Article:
Jutting out like a giant mechanical arm from Strathmerton’s public hall, the rusting Bofor’s QF 40 mm MK1 anti-aircraft gun is to be resurrected from its decaying state and restored to its former glory – but help is needed from the Strathmerton community to get it done.
Requiring a much-needed face lift, Strathmerton RSL president Eric Lee has pioneered a fundraising campaign to pay for a full refurbishment and painting of the larger than life weapon by Stanyer Engineering.
Hoping the war artefact would be looking spick and span by Anzac Day next year, Mr Lee has been the driving force behind the cause and is the main advocate for getting this historical treasure revived to its antecedent state.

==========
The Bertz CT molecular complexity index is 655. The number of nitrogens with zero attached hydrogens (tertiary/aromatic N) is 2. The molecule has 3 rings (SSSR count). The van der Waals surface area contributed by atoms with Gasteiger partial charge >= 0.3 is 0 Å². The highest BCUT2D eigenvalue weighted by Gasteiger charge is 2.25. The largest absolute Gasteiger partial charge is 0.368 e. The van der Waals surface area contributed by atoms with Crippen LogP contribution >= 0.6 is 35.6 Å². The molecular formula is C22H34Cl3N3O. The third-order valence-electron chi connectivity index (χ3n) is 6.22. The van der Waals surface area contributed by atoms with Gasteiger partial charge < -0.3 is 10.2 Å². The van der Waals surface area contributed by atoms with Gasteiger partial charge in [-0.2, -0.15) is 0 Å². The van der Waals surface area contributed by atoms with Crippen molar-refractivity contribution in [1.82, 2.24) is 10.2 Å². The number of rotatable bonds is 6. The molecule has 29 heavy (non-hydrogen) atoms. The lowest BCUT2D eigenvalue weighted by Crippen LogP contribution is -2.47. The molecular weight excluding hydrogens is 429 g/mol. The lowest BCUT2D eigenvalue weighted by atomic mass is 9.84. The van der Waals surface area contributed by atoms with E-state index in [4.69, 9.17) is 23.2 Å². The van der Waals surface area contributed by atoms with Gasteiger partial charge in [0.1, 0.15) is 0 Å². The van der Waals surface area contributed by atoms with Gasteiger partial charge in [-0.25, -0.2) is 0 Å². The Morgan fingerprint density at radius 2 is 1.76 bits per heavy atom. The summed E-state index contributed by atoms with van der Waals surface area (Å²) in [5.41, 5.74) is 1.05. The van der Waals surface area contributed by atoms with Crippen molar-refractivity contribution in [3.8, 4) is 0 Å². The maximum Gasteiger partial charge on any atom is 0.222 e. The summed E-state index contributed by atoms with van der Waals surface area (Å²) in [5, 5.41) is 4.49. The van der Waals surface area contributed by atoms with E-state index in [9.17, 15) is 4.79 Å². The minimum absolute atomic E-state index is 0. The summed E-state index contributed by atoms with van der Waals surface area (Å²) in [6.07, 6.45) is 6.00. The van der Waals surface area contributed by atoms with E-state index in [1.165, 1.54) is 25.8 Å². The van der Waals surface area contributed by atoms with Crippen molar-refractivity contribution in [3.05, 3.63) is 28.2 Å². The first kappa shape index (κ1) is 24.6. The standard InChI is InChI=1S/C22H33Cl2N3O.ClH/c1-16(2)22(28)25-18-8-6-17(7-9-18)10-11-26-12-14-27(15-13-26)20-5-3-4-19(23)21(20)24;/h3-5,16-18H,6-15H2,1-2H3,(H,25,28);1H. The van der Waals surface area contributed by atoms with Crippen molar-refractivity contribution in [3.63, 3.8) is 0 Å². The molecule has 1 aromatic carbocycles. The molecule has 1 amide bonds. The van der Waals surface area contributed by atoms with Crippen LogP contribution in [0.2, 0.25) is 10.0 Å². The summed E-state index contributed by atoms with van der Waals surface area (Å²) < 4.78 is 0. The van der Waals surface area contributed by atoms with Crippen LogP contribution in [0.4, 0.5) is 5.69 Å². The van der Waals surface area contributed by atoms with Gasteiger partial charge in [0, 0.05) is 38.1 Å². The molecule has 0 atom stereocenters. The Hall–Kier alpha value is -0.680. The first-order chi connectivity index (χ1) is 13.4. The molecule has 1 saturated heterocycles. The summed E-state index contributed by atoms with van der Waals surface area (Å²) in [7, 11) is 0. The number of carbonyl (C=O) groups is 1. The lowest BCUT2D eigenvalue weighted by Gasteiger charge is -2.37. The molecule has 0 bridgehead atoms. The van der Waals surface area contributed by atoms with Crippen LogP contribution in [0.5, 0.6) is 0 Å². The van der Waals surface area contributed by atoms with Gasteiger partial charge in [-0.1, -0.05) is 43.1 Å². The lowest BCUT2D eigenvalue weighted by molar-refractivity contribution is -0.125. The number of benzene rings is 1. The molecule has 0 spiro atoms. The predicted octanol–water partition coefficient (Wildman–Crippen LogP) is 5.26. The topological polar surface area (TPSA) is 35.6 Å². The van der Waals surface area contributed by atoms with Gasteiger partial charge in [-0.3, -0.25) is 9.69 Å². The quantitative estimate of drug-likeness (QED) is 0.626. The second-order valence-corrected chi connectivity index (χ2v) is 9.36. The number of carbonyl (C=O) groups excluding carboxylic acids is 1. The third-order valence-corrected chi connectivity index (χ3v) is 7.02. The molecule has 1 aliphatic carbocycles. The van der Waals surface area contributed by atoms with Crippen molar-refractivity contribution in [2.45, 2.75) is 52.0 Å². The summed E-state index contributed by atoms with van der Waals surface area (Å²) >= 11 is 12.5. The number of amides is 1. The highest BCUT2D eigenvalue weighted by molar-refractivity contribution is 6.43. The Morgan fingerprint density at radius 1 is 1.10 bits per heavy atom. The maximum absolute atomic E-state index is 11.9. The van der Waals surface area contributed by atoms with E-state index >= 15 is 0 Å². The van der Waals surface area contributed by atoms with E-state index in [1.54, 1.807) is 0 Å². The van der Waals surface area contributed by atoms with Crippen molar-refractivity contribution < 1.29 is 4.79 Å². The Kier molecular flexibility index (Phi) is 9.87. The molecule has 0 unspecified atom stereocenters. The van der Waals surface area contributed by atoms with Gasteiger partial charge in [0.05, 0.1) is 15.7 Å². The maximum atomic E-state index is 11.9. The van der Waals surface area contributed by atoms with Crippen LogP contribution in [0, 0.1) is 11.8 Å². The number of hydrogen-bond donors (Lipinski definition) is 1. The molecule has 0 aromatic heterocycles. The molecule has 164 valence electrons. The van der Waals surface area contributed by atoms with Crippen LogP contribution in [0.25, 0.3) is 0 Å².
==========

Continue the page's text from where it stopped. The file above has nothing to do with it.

“I urge the Strathmerton community to donate - we want to try and involve the local people as much as we can,’’ he said.
Straying away from government grants, Mr Lee has set up a raffle and $2 tickets will be available from the Railway Hotel and Bakery in Strathmerton. The prize, drawn on November 23, was a homemade Anzac quilt.
Although the history of the gun was a little hazy, the Royal Australian Artillery Historical Company speculated it was made in the United Kingdom in 1942, possibly seeing service in the Middle East or simply supplied here in Australia.
Mr Lee believed the gun arrived from Bandiana at an undetermined date and, despite its unknown origins, acknowledged its cultural value within the Strathmerton community.
“When it is all cleaned up it will add to the look of the hall,” he said.
“It would just make that much of a difference.”